I keep seeing headlines on various programming news sites saying something like “Agile is Dead”. When I do, I know immediately that the author has missed the point. Agile is not a methodology to be slavishly followed. It is a philosophy of software development. It is a collection of best practices that may help the developer solve his customer’s problem. It is a starting point from which to open a dialog between the customer and the developer.

As such, it makes statements about tradeoffs that can be made in order to achieve goals. For instance, agile doesn’t prescribe that you should have sprints of two week duration. Rather, it suggests that bounding the time between milestones where you have demonstrable working code will help keep your customer’s confidence in the team high.

Observing that users rarely know exactly what they want at the beginning of a project, even when they think they do, agile suggests focusing on some small number of features at a time that can be demonstrated to the user at the end of each sprint. This has the added advantage of constraining the amount of time that you spend developing a given feature so that if the customer ends up not liking it as well as they thought when they actually see it implemented you have not wasted anything more than the minimum amount of time discovering that fact.

In short, agile is a tool bag of techniques for improving communication between the developer and the customer and insuring that the developer spends the maximum amount of time possible working on the things that the customer values most.

The practices of many agile teams have the benefit of having repeatedly demonstrated their effectiveness in actual practice  but they are not some kind of magic formula. If the customer refuses to communicate with the development team as they develop, agile is not going to work. Not because it is dead. But rather because it is not accomplishing the underlying goal of facilitating communication.

Communication is difficult in the best of situations. When one, or both parties fail to communicate, agile practices become less and less effective. There is no such thing as a silver bullet. Software development is hard. It is always going to be hard. And the hardest thing about it is for the customer to clearly communicate to the developer how he wants the software to work. This is made even harder by the fact that he often doesn’t know.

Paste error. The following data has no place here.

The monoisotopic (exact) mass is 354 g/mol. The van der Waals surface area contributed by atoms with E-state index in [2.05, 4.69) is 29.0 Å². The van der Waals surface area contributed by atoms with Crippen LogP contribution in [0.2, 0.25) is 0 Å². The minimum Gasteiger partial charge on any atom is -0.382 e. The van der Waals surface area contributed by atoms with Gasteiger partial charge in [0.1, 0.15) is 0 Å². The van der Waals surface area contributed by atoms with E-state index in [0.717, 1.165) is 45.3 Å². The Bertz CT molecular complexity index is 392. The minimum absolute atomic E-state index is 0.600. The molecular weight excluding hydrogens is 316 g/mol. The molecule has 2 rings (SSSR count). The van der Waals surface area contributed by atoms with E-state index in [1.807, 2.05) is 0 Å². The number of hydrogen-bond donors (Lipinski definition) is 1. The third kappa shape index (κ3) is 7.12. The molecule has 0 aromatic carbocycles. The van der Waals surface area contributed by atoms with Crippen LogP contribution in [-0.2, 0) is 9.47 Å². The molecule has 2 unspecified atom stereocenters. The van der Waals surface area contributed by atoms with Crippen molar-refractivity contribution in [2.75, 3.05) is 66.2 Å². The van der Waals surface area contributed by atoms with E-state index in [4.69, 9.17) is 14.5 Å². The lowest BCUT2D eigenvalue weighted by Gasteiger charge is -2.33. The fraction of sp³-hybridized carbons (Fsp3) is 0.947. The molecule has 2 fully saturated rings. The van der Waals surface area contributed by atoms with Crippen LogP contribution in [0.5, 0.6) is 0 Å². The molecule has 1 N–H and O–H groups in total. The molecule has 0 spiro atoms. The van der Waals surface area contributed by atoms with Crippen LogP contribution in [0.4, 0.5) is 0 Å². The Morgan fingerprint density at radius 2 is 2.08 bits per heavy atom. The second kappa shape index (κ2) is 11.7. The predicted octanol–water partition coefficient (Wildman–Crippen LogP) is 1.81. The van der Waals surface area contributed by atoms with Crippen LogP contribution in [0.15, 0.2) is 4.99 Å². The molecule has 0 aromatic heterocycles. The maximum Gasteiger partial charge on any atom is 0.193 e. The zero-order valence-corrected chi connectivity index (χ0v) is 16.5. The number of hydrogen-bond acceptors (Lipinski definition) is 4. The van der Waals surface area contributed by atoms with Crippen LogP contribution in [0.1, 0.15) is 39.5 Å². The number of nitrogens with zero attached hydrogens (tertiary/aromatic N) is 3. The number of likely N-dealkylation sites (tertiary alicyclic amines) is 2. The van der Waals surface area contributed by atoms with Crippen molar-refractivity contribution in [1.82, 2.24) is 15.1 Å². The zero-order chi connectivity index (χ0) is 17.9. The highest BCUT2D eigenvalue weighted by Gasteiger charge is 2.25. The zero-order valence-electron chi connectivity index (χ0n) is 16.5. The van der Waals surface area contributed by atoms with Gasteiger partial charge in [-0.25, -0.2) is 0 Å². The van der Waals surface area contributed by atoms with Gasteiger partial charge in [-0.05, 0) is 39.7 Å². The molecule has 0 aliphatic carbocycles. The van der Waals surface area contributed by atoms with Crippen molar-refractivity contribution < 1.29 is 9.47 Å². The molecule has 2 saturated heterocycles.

So the next time you see the headline, “Agile is Dead” remember, that agile is just a collection of suggestions that may (or may not) be helpful in communicating about the customer’s desires and expectations regarding the software that you want to build for them. Anyone that tells you any different is selling you a bill of goods.


Sweet dreams, don’t forget to tell the ones you love that you love them, and most important of all, be kind.

Things I Learned (TIL)

I’ve learned a lot about web sites and Content Management Systems (CMS) today. Not that I didn’t already know a good bit about them. I just learned that there is an almost infinite number of variations on the whole CMS theme.

For instance, WordPress, the software that I use to publish this blog is a CMS. It is an extremely flexible CMS. Another popular CMS is called Drupal. I have played with Drupal several years ago which means that I  have very little idea how it works in its present incarnation. Both of these packages are primarily intended for use by bloggers.